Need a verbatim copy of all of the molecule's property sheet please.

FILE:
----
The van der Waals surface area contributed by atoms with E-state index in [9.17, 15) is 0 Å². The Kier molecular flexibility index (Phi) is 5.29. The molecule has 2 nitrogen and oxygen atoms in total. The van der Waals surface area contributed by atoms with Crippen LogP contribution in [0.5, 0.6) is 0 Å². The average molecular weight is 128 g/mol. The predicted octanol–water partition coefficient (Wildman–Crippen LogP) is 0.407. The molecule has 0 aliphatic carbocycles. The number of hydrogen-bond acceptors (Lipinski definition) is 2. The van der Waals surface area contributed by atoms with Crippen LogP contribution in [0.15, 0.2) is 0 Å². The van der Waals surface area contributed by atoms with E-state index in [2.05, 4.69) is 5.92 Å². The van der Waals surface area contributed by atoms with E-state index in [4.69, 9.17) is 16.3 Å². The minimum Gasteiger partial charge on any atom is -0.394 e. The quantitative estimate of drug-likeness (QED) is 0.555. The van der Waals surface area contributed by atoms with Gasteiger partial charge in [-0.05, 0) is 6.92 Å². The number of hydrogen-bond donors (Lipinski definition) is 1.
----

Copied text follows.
The van der Waals surface area contributed by atoms with E-state index in [9.17, 15) is 0 Å². The Kier molecular flexibility index (Phi) is 5.29. The molecule has 2 nitrogen and oxygen atoms in total. The van der Waals surface area contributed by atoms with Crippen LogP contribution in [0.5, 0.6) is 0 Å². The average molecular weight is 128 g/mol. The predicted octanol–water partition coefficient (Wildman–Crippen LogP) is 0.407. The molecule has 0 aliphatic carbocycles. The number of hydrogen-bond acceptors (Lipinski definition) is 2. The van der Waals surface area contributed by atoms with Crippen LogP contribution in [0.15, 0.2) is 0 Å². The van der Waals surface area contributed by atoms with E-state index in [2.05, 4.69) is 5.92 Å². The van der Waals surface area contributed by atoms with E-state index in [4.69, 9.17) is 16.3 Å². The minimum Gasteiger partial charge on any atom is -0.394 e. The quantitative estimate of drug-likeness (QED) is 0.555. The van der Waals surface area contributed by atoms with Gasteiger partial charge in [-0.05, 0) is 6.92 Å². The number of hydrogen-bond donors (Lipinski definition) is 1.